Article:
I'm not interested in romancing my pour.... I just want great taste.

In my limited experience the pot stills add, at their best, nothing discernable to the best (a la WR) and at their worst, can produce truly awful results (my experience with WR Four-Grain).

I think, for most drinkers, the pot still process is primarily marketing hype.

jsgorman
07-05-2006, 16:19
Chuck,
You know a heck of a lot more than I, but I was told by the tour guide that they can control the temp -- from cooling to heating -- to get 'optimal' aging from their bottles. I didn't inspect their system, and it is very possible that the tour guide was wrong, but he did tell the group that they can heat and cool the warehouse.

Funny thing for me is that it actually made me think less of the place. In fact, most of my tours (Wild Turkey Excluded), left me with a much less romantisized view of the whole bourbon industry.

Frodo
07-05-2006, 16:54
There are many fans of Woodford on this forum, but I am not one of them.

Me as well. Interestingly, in Ontario, $40 could get you Knob Creek, Bakers, Basil Hayden, Woodford Reserve, Buffalo Trace or Elmer T. Lee. Out of that group, I'd get ETL every time. With ETL (and Bakers) now discontinued, it would be a toss-up to me to get BT, KC or WR with BT leading by a nose.

Not a bad bourbon IMHO but not something I'd go out of my way to get.

cowdery
07-05-2006, 20:51
Chuck,
You know a heck of a lot more than I, but I was told by the tour guide that they can control the temp -- from cooling to heating -- to get 'optimal' aging from their bottles. I didn't inspect their system, and it is very possible that the tour guide was wrong, but he did tell the group that they can heat and cool the warehouse.

Funny thing for me is that it actually made me think less of the place. In fact, most of my tours (Wild Turkey Excluded), left me with a much less romantisized view of the whole bourbon industry.

I know for a fact that they don't artificially cool the warehouse but they do control the temperature by turning the steam heating system on and off. The high temperature in their cycle is 85 degrees fahrenheit, so they are actually adding heat for most of the year. During the hottest part of summer they may "cool" it by opening the windows and running some fans, but that's about it.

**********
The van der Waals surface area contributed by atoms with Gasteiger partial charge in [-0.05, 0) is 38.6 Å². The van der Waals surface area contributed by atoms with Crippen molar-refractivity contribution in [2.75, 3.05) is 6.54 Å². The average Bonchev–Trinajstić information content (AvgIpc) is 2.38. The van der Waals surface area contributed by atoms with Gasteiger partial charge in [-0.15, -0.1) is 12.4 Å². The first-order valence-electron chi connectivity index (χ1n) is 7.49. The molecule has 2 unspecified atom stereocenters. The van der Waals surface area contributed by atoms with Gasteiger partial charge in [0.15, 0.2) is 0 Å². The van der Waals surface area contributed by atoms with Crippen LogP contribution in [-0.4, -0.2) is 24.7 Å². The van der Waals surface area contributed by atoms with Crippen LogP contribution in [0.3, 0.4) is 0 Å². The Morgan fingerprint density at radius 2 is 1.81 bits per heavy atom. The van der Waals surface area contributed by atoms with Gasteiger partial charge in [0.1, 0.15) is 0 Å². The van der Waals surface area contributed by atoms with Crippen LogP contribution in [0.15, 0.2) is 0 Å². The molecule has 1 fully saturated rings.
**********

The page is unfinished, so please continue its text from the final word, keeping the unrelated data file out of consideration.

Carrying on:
It might make you feel a little better about this process to know that it was invented and patented in 1874 by E. H. Taylor, who built those beautiful limestone buildings at Woodford in 1890, so this is actually pretty authentic, old time stuff. The warehouses are very well insulated (unlike the typical steel clad ones) specifically so this process can work. That site, down in that valley, doesn't get the temperature swings some other warehouse sites do, which is why the heat cycling has long been desirable there.

jsgorman
07-05-2006, 21:00
Your description sounds reasonable. The grounds and warehouses are nice -- and the tour guides were very enthusiastic. I think I expected more from such a premium brand.

TimmyBoston
07-05-2006, 22:52
I didn't even know that Woodford was made from Pot still or mostly from pot stills, but I really like Hirsch and that's from pot stills and I don't have anything good to say about Woodford, so I guess for my part I can't blame the pot stills.

Sijan
07-05-2006, 23:40
I know next to nothing about the copper pot stills or how copper interacts with bourbon in a chemical sense, but my impression/wild guess was that perhaps the early batches of Woodford pot-stilled bourbon were leaching a lot of copper out of the stills, but eventually the stills would become 'conditioned' or somehow less able to influence the bourbon, and we might then be able to truly appreciate pot-stilled whiskey. Anyone know anything about this? Am I way off the mark, or will the copper eventually be less pronounced as the stills get 'worn in'?

TimmyBoston
07-06-2006, 00:23
Woodford is the Bourbon of the Month, That's hilarious and we have a post with all these complaints about it.

Sijan, I thought people were saying the earlier batches of WR were better than the current product? So wouldn't the breaking in the stills help the current batches? Hell, what do I know? Or would the copper exposure help the bourbon?

jeff
07-06-2006, 04:35
Woodford is the Bourbon of the Month, That's hilarious and we have a post with all these complaints about it.
Tim and everyone,

The Bourbon of the Month is in no way an official endorsement of a product by Straightbourbon.com, nor is it typically a popularity contest, voting instances aside. What we try to accomplish is informative and provocative discussion focused on a single product at a time. This is not only interesting banter for those involved today, but creates a more complete archive of information for those who follow later. Most of the BOTMs have been chosen because of there relative availablility to most of our members. That obviously won't always be the case as we move forward, but we'll try.

FWIW, the current discussion of WR has already brought up some interesting observations regarding pot-still operation, copper leaching, aging concerns and that, as Chuck pointed out, WR will never be 100% pot-still whiskey.

Sijan
07-06-2006, 11:18